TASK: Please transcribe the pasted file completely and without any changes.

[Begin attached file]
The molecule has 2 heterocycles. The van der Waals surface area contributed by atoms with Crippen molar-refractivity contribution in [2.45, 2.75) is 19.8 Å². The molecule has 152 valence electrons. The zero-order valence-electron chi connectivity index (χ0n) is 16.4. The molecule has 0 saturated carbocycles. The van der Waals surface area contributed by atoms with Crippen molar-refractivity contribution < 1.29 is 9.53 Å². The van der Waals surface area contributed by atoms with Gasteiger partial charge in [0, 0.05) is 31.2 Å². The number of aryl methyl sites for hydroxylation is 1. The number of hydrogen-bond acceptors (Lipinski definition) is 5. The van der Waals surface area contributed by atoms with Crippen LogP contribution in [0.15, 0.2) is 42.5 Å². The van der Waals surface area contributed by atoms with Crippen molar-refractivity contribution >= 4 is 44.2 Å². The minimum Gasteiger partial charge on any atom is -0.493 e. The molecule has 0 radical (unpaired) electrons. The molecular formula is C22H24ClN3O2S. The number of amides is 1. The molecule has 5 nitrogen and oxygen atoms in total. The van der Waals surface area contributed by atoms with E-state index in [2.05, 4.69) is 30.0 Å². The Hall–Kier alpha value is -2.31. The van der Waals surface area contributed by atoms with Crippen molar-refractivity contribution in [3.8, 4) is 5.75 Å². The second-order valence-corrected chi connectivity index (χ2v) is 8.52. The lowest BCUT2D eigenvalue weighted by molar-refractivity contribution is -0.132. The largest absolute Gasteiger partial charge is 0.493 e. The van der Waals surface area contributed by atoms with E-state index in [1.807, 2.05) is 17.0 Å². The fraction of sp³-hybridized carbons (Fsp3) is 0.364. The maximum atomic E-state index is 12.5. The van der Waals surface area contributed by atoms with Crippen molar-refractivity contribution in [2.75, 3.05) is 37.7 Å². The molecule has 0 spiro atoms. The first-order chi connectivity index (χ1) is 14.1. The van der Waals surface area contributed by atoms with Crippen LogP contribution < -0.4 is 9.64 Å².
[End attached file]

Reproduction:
The molecule has 2 heterocycles. The van der Waals surface area contributed by atoms with Crippen molar-refractivity contribution in [2.45, 2.75) is 19.8 Å². The molecule has 152 valence electrons. The zero-order valence-electron chi connectivity index (χ0n) is 16.4. The molecule has 0 saturated carbocycles. The van der Waals surface area contributed by atoms with Crippen molar-refractivity contribution < 1.29 is 9.53 Å². The van der Waals surface area contributed by atoms with Gasteiger partial charge in [0, 0.05) is 31.2 Å². The number of aryl methyl sites for hydroxylation is 1. The number of hydrogen-bond acceptors (Lipinski definition) is 5. The van der Waals surface area contributed by atoms with Crippen LogP contribution in [0.15, 0.2) is 42.5 Å². The van der Waals surface area contributed by atoms with Crippen molar-refractivity contribution >= 4 is 44.2 Å². The minimum Gasteiger partial charge on any atom is -0.493 e. The molecule has 0 radical (unpaired) electrons. The molecular formula is C22H24ClN3O2S. The number of amides is 1. The molecule has 5 nitrogen and oxygen atoms in total. The van der Waals surface area contributed by atoms with E-state index in [2.05, 4.69) is 30.0 Å². The Hall–Kier alpha value is -2.31. The van der Waals surface area contributed by atoms with Crippen molar-refractivity contribution in [3.8, 4) is 5.75 Å². The second-order valence-corrected chi connectivity index (χ2v) is 8.52. The lowest BCUT2D eigenvalue weighted by molar-refractivity contribution is -0.132. The largest absolute Gasteiger partial charge is 0.493 e. The van der Waals surface area contributed by atoms with E-state index in [1.807, 2.05) is 17.0 Å². The fraction of sp³-hybridized carbons (Fsp3) is 0.364. The maximum atomic E-state index is 12.5. The van der Waals surface area contributed by atoms with Crippen molar-refractivity contribution in [2.75, 3.05) is 37.7 Å². The molecule has 0 spiro atoms. The first-order chi connectivity index (χ1) is 14.1. The van der Waals surface area contributed by atoms with Crippen LogP contribution < -0.4 is 9.64 Å².